Too much sitting on the fence, Keir? Voters admit they don’t know much about Labour leader Starmer’s policies despite almost three years in charge of the party and holding a large poll lead over the Tories
- Redfield and Wilton Strategies polled 1,500 people about Opposition Leader
- Asked what policies they most associated with him, after three years in charge
- ‘Don’t know’ was the most common answer, ahead of issues like the economy
Voters are still massively unsure of Sir Keir Starmer’s policies despite him leading Labour for three years and being favourite to enter No10 at the next election, a new analysis suggests.
Redfield and Wilton Strategies asked 1,500 people what policies they most associated with the Opposition Leader.
It found that ‘don’t know’ the most common answer, ahead of issues like the economy and the cost of living crisis.
Sir Keir has been accused by critics of having a safety first policy and failing to put forward detailed policies despite being less than two years from the next election.
But in recent weeks he and his top team have begun to put flesh on the bones of policies in areas including Brexit and foreign policy, levelling-up and the cost-of-living crisis.
Redfield and Wilton Strategies asked 1,500 people what policies they most associated with the Opposition Leader. It found that ‘don’t know’ the most common answer, ahead of issues like the economy and the cost of living crisis.
Weighing things up: Sir Keir has been accused by critics of having a safety first policy and failing to put forward detailed policies despite being less than two years from the next election.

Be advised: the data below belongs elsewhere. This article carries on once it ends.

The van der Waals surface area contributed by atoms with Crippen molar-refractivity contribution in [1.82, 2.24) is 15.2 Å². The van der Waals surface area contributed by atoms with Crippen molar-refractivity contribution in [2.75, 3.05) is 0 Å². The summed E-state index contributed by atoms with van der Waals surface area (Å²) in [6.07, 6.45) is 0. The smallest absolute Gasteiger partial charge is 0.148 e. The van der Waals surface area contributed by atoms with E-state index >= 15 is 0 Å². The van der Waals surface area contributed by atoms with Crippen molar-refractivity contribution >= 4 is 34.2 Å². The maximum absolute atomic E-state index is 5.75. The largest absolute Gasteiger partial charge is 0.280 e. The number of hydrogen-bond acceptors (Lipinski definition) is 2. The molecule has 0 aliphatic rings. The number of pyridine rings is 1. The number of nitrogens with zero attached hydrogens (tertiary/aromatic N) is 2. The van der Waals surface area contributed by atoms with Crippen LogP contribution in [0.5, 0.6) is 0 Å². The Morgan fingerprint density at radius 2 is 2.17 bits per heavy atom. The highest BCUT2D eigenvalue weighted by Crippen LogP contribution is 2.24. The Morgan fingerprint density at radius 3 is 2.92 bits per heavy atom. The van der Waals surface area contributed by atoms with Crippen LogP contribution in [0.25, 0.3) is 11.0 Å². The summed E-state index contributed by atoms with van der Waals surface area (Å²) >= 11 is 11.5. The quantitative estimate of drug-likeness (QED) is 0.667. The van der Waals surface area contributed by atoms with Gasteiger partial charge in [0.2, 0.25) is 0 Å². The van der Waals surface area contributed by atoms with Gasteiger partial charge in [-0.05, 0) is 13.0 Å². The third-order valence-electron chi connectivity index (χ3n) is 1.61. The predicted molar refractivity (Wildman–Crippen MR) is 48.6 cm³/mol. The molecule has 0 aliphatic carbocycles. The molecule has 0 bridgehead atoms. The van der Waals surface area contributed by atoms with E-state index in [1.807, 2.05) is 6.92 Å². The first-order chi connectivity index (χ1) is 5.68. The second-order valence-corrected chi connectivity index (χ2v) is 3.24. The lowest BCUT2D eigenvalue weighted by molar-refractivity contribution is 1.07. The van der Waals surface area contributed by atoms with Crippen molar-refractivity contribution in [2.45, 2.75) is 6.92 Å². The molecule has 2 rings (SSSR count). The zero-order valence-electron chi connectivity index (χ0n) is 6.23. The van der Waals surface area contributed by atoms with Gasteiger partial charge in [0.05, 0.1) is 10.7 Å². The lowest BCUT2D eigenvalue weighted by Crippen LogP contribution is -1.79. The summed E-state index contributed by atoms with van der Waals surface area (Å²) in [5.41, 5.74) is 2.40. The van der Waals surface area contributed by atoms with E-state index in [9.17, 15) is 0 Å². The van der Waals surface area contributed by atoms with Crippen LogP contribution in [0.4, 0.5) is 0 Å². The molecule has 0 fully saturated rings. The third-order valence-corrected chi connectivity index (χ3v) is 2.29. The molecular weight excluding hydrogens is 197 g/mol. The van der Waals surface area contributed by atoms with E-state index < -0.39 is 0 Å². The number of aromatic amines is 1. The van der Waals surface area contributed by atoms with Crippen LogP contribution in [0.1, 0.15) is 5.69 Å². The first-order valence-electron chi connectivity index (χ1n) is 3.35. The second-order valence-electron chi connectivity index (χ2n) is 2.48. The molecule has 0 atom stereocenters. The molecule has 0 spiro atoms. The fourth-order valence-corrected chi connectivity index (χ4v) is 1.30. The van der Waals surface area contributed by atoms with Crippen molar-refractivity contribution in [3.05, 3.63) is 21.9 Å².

Sir Keir today suggested the job of Prime Minister is ‘too big’ for a ‘hopelessly weak’ Rishi Sunak.
The Labour leader criticised Mr Sunak for not sacking Tory chairman Nadhim Zahawi over his tax affairs and claimed the Prime Minister is ‘overwhelmed at every turn’.
Mr Sunak insisted he believes in ‘proper due process’ and defended his decision to ask his ethics adviser to investigate whether Mr Zahawi broke ministerial rules over the estimated £4.8 million bill he settled with HM Revenue and Customs (HMRC).
The Prime Minister added Sir Keir has ‘no principles’ and accused Labour of ‘simple political opportunism’ for urging him to appoint an ethics adviser then wanting a decision before they had investigated the case.
Mr Zahawi was chancellor at the time the settlement was agreed with HMRC.
Speaking at Prime Minister’s Questions, Sir Keir asked: ‘Does the Prime Minister agree that any politician who seeks to avoid the taxes they owe in this country is not fit to be in charge of taxpayer money?’
Mr Sunak reiterated the issues linked to Mr Zahawi occurred before he became Prime Minister and said ‘more information has come forward’ since he told MPs the matter had been addressed in full.
He added: ‘Of course the politically expedient thing to do would be for me to have said this matter must be resolved by Wednesday at noon, but I believe in proper due process.’
In his concluding remarks, Sir Keir said: ‘We all know why the Prime Minister was reluctant to ask his party chair questions about family finances and tax avoidance.
‘But his failure to sack him when the whole country can see what’s going on shows how hopelessly weak he is – a Prime Minister overseeing chaos, overwhelmed at every turn.
‘He can’t say when ambulances will get to heart attack victims again. He can’t say when the prisons system will keep streets safe again. He can’t even deal with tax avoiders in his own Cabinet.
‘Is he starting to wonder if this job is just too big for him?’
Mr Sunak countered: ‘The difference between him and me is I stand by my values and my principles even when it is difficult.
‘When I disagreed fundamentally with the previous prime minister I resigned from the government.
‘But for four long years he sat next to the member for Islington North (Jeremy Corbyn) – when antisemitism ran rife, when his predecessor sided with our opponents.
‘That’s what’s weak, Mr Speaker. He has no principles and just petty politics.’
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